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OMERS Growth Equity, the growth equity arm of C$97 billion ($73 billion) Canadian pension fund OMERS, is looking to invest in mid-stage companies poised to reshape traditional sectors.
OGE, led by Head of Growth Equity Mark Shulgan, hired in 2018 from Canada Pension Plan Investment Board, launched this year as a third pillar of OMERS Private Equity.
Filling a space between the PE group and OMERS Ventures, it represents a “natural evolution” in the direct-investing strategy pioneered by OMERS, Shulgan said, focused on “significant growth at the mid-stage end of the market.”
OGE will be a minority investor, writing equity checks of $50 million to $250 million and taking board seats.
Its target opportunities will include a range of mid-stage businesses in growth mode. This includes everything from scaling operations and making acquisitions to broadening product lines and entering new markets.
Investees will for the foreseeable future be North America-based, Shulgan said. He does not rule out, however, eventually pursuing opportunities in Europe and Asia, as other OMERS affiliates have done.
Long-term growth drivers
A key feature of OGE’s investment strategy will be creating exposure to macro trends driving long-term disruption and competitive change in major sectors of the economy, Shulgan said.
Entrepreneur-led companies that harness these trends will be of particular interest, he said.
To illustrate, Shulgan pointed to Purpose Financial, a Toronto financial services company that OMERS backed in 2017 and that now resides in OGE’s portfolio.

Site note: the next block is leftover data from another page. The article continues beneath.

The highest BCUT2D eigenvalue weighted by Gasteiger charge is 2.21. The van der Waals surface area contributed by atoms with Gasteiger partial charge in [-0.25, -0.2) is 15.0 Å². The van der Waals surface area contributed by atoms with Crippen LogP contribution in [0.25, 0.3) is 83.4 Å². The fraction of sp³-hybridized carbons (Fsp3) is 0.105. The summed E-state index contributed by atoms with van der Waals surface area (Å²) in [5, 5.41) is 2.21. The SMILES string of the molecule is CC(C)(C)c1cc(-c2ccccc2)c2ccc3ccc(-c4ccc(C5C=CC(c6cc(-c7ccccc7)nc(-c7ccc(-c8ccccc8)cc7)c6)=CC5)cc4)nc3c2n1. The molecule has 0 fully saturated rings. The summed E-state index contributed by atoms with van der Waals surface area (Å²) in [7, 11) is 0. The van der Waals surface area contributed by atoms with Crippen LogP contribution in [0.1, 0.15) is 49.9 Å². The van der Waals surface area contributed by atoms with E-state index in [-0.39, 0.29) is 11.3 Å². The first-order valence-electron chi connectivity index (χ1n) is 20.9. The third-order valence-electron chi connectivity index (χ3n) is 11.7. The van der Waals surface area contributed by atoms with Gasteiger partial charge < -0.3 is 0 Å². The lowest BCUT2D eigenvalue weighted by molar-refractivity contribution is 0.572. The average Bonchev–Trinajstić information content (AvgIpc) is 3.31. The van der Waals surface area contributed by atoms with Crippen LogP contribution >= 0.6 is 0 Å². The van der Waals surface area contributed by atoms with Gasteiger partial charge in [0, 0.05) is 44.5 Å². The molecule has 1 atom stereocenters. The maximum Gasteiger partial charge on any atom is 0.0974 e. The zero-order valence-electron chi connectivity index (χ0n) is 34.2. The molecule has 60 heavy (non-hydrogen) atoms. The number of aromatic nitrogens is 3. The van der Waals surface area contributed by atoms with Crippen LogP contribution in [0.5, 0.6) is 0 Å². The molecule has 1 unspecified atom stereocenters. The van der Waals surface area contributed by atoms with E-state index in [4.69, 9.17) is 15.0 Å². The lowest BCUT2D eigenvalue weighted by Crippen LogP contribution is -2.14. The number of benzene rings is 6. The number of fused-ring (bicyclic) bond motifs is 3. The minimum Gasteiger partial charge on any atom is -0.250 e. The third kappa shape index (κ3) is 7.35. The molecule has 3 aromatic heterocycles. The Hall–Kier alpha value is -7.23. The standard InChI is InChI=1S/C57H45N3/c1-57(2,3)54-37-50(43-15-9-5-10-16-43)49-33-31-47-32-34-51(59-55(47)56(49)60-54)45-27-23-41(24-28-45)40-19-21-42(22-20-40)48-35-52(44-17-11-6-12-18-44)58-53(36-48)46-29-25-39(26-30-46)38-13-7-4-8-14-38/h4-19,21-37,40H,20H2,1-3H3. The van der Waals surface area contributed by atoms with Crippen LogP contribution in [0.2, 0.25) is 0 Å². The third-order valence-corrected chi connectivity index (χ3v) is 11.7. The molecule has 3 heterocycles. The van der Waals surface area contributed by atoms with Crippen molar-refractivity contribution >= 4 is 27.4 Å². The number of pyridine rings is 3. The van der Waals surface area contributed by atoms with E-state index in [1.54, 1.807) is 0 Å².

Purpose was founded in 2012 by ETF entrepreneur Som Seif. A manager of ETFs, mutual funds and other assets, its growth plan includes leveraging fintech, such as digital banking and crypto-blockchain.
It is doing this partly by investing. Last year, Purpose acquired Montréal online lender Thinking Capital and partnered in creating Ethereum investment platform Ether Capital, among other deals.
This activity is intended to help Purpose anticipate financial industry disruption and build an asset base of C$25 billion-plus.
OGE aims to invest in more businesses like Purpose, including in spaces where OMERS has developed a track record, such as healthcare and software, Shulgan said.
In fact, OMERS affiliates will likely be a source of deal flow, Shulgan said. He cited the example of Oxford Properties, which may suggest innovative opportunities in commercial real estate.
Another of the strategy’s features will be a long horizon, providing OGE with a “key differentiator” in the market, Shulgan said.
Gearing up for new deals
Shulgan is refining OGE’s strategy and managing existing investments. He is also busy setting up shop and hiring additional senior- and junior-level personnel, he said.
The Toronto team so far includes Paul Manias, a managing director who previously was a vice president at OMERS Infrastructure.
It also includes Lisa Conway, a director who joined last year from U.S. investment bank PJT Partners, Olivia Aylon and Peter Hass, both associates, and Grant Wallace, an analyst.
Shulgan and his team are already sourcing mid-stage opportunities, aiming to close a first deal in the months ahead.
While OGE is a stand-alone operation, it may invest alongside the PE group and OMERS Ventures. It is also open to investing alongside external funds and institutions, Shulgan said.
Shulgan was hired by OMERS last September to run OMERS Platform Investments, which was subsequently rebranded and rolled into OGE.
He joined from CPPIB’s innovation-focused growth equity arm, Thematic Investing, where he served as a senior portfolio manager. Co-founded five years ago by Shulgan, it now oversees a global portfolio of more than C$5 billion.
Before joining CPPIB in 2009, Shulgan was a vice president at Fortress Investment Group.
OMERS PE investing in 2018
OMERS, which invests on behalf of Ontario municipal employees, committed C$10 billion to private investments in 2018.
Much of this activity was accounted for by the PE group and OMERS Ventures, the combined investments of which totaled C$19 billion at the end of December, compared with C$14.4 billion a year earlier.
The overall portfolio earned a net return of 13.5 percent in 2018, up from 11.1 percent in 2017.